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November 16, 2014

Songs from the North by Soon-Mi Yoo

Best known for her lyrical and astute short-form essay films, South Korean-born and Cambridge-based artist Soon-Mi Yoo made her feature film debut with her most ambitious and complexly structured film to date, Songs from the North, winner of the the prestigious Golden Leopard for Best First Feature at the 2014 Locarno Film Festival.  Songs from the North is an essay film which looks differently at the enigma of North Korea, a country typically seen only through the distorted lens of jingoistic propaganda and derisive satire. Interweaving images from her three visits to North Korea together with songs, spectacle, popular cinema and archival footage, Songs from the North tries to understand, on their own terms, the psychology and popular imagination of the North Korean people and the political ideology of absolute love which continues to drive the nation towards its uncertain future. Yoo’s sincere desire to look closely and objectively at North Korea gives a rare charge and emotion to her remarkable footage of intimate, everyday scenes as well as her poetic inter-titles and an extended interview with her father. To sincerely consider this country that challenges our most fundamental assumptions about the human condition is, Yoo argues, ultimately to question the meaning of freedom, love and patriotism.– Haden Guest

Special thanks: Carter Eckert, Susan Laurence and Jina Kim—the Korea Institute, Harvard.

$12 Special Event Tickets
Soon-Mi Yoo in person

Sunday November 16 at 7pm

Songs from the North

Directed by Soon-Mi Yoo
US/South Korea/Portugal 2014, DCP, color & b/w, 72 min. English and Korean with English subtitles

Our Deepest Wish is Reunification was a popular children's song when I was growing up in Seoul, South Korea. Reunification occupied a large part of public and private discourse. The separation between North and South was considered unnatural, as if a living being had been severed in half. The pain felt by Koreans was real, not imagined. Reunification was considered the only remedy, a destiny.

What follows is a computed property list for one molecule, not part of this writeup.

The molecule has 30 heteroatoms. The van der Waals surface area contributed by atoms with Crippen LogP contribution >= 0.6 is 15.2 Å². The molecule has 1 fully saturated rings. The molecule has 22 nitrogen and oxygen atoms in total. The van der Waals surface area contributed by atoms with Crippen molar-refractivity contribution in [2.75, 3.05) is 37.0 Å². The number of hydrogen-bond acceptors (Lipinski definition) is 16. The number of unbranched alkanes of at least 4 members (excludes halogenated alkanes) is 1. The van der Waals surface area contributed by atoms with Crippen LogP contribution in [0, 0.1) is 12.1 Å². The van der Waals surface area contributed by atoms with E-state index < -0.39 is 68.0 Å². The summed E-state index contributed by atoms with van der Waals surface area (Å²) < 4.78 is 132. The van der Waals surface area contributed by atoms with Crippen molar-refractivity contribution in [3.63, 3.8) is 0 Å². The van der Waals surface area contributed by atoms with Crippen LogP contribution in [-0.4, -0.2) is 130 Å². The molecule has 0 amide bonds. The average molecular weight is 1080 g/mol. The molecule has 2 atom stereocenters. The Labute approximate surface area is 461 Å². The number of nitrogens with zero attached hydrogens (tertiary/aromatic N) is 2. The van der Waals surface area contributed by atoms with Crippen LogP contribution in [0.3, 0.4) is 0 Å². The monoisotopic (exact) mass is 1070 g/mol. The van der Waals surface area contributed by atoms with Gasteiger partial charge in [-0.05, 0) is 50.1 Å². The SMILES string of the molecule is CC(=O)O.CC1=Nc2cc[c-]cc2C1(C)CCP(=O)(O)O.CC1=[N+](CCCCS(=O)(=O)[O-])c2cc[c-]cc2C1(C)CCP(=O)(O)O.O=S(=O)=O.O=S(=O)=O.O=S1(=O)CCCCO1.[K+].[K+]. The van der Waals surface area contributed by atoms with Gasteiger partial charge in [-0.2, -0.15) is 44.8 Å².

When I finally was able to travel to North Korea in December 2010 I crossed the Tumen River, the border with China, where a North Korean guide met me at customs and accompanied me in a state-run taxi. Night was falling as we crossed over a snowy mountain range. I remember my surprise to see people walking in the dark alongside the road, briefly glimpsed in the headlights as we drove past. I wondered how they were able to find their way in complete darkness. It was the coldest winter in thirty years on the Korean Peninsula. Some people carried bundles of kindling, gathered in wooden A-frames on their back. Another was dragging a tree trunk. The next morning I looked out my hotel window in Rajin City and saw people running from the cold. I wanted to ask them, "How do you manage to survive?"

Because of the tight control of the North Korean “guides" I was not able to travel or photograph freely. But I was able to film fleeting moments and encounters in between. I was deeply moved by the grace and dignity of the North Koreans I met during that trip and during my two subsequent visits in the summers of 2011 and 2012.

I was never able to ask my question to any North Koreans. Instead I had to look for answers in the footage I brought back and in the North Korean material—songs, cinema, spectacle, publications—that I researched. The longer I stared at the images, the longer I listened to their voices, I no longer saw the propaganda. What remained were the beauty of their faces, and the melodies of the songs which carried a genuine emotion that I found consoling. I began to understand that perhaps this is how they manage to survive. I also came to understand that these are people who would rather die than be humiliated and subjugated. And so they continue, walking in the dark, and maybe humming one of those patriotic songs that I heard everywhere throughout my travels in North Korea.

Soon-Mi Yoo Lisbon, July 2014

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